ITHACA, N.Y. — As we go through the second half of April, it’s a mostly quiet week ahead. Temperatures will be on the cool side of seasonable, and most of the week will be fairly quiet weather-wise. However, a storm system passing through Wednesday and Thursday will bring some rain into Tompkins County, and there might be some snow on the ground, however briefly, when you wake up Thursday morning.
Your Weekly Weather
It’s a cloudy and seasonably cool Sunday as moderate instability and a moist ground surface are providing for a fairly broad amount of cloud cover across the Northeast and Mid-Atlantic. You might notice in the satellite imagery above that the odd areas out appear to be Lake Huron, Lake Ontario and the Mohawk Valley from Oswego through Syracuse all the way to Albany. This is likely due to lake effect (really, “oasis effect“). Just as snowbands develop when cold air moves over warm water and is jolted and destabilized with surface heat energy from water to air, when shallow warmer air passes over the colder lake surface, you get an energy flux from air to water, a stabilizing effect that inhibits cloud formation. Erie doesn’t show it because as a shallower lake, it may not have the necessary volume of cool water to stabilize the low-level air overhead. In this case, the Mohawk Valley provides an outward channel for that more stable air, producing a relatively cloudless tendril all the way to the Capital Region 150 miles away. With that, folks, is your meteorology lesson for the day.
Anyway, to the forecast at hand. The area of low pressure that resulted in cold, unpleasant weather for the second half of last week is now east of Nova Scotia and we’re on the fringe of its influence – the moderate instability is due to a weak shortwave (pulse of instability) that passed southeastward across the Southern Tier earlier today. With that moving on out, weak high pressure is building from the southwest. Expect variable partly to mostly cloudy conditions for the rest of the day, maybe a lingering rain shower or two courtesy of the shortwave, with highs in the upper 50s. Tonight will be mostly cloudy and dry, with lows in the low 40s.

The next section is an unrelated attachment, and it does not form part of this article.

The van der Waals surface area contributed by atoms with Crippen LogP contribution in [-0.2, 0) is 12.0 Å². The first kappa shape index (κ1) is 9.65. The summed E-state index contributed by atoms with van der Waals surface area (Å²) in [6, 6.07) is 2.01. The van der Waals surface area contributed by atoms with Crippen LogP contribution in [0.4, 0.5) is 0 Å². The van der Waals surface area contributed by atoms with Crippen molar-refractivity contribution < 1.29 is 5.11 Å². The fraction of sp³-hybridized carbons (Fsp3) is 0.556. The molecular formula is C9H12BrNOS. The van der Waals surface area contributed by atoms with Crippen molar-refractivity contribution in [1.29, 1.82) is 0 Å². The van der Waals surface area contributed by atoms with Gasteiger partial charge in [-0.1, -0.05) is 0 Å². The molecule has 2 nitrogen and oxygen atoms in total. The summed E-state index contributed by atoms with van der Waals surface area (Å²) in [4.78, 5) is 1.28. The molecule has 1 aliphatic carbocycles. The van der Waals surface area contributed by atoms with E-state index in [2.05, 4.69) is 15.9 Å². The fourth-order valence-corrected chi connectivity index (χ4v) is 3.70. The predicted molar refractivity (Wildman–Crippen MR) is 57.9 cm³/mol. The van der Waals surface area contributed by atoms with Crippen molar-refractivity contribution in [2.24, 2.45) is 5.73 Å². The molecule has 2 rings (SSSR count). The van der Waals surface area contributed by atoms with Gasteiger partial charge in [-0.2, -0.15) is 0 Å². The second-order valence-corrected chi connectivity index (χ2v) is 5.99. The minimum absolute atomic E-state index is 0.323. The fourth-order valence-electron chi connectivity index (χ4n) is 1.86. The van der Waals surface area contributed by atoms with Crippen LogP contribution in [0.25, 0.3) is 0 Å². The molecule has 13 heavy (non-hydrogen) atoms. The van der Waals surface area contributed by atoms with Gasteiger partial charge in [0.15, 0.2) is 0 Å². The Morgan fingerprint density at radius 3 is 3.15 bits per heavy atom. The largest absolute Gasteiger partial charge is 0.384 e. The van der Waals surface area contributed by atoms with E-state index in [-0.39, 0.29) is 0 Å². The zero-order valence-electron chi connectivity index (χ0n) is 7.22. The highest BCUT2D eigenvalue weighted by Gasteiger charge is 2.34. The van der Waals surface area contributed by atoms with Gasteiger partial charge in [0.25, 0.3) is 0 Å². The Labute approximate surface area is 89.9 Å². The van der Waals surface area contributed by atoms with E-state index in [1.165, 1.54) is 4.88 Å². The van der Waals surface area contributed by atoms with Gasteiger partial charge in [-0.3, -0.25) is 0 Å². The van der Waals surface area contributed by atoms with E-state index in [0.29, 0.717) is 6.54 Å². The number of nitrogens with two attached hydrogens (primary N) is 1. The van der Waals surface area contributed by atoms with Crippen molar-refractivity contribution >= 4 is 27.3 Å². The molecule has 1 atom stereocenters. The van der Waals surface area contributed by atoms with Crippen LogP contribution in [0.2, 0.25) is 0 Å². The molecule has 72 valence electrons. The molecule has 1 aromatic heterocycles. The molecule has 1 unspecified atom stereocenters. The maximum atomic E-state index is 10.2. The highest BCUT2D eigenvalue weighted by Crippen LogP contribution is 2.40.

Monday will be a little warmer, with southwesterly flow enhanced by a developing area of low pressure over the Western Great Lakes; as air flows counterclockwise around lows, this should amplify the flow of milder air out ahead of the low, so temperatures will climb into the mid 60s. Another weak shortwave is likely to cross the Southern Tier, but there’s little energy for it to tap into so a few pop-up showers are the extent of its impacts, as well as partly cloudy skies. This will move on out by evening, leaving partly cloudy skies for Monday night with lows in the mid 40s.
Tuesday sees the Great Lakes pass well to the north, but the cold frontal boundary extending from its core will be enough to knock a few degrees off the temperature as it crosses our longitude. But this far from its core and with not much moisture to tap into, rain is unlikely, though there will be some partly to cloudy skies as temperatures top out in the upper 50s. Of greater concern will be a second storm system developing in the Ohio River Valley and crossing northeastward through the Catskills and into New England Wednesday. We’ll start off in the warm sector Tuesday night as the precipitation shield moves in. Rain will begin to move in shortly after sunset, and be fairly widespread by midnight through Wednesday morning. Lows will be in the low 40s.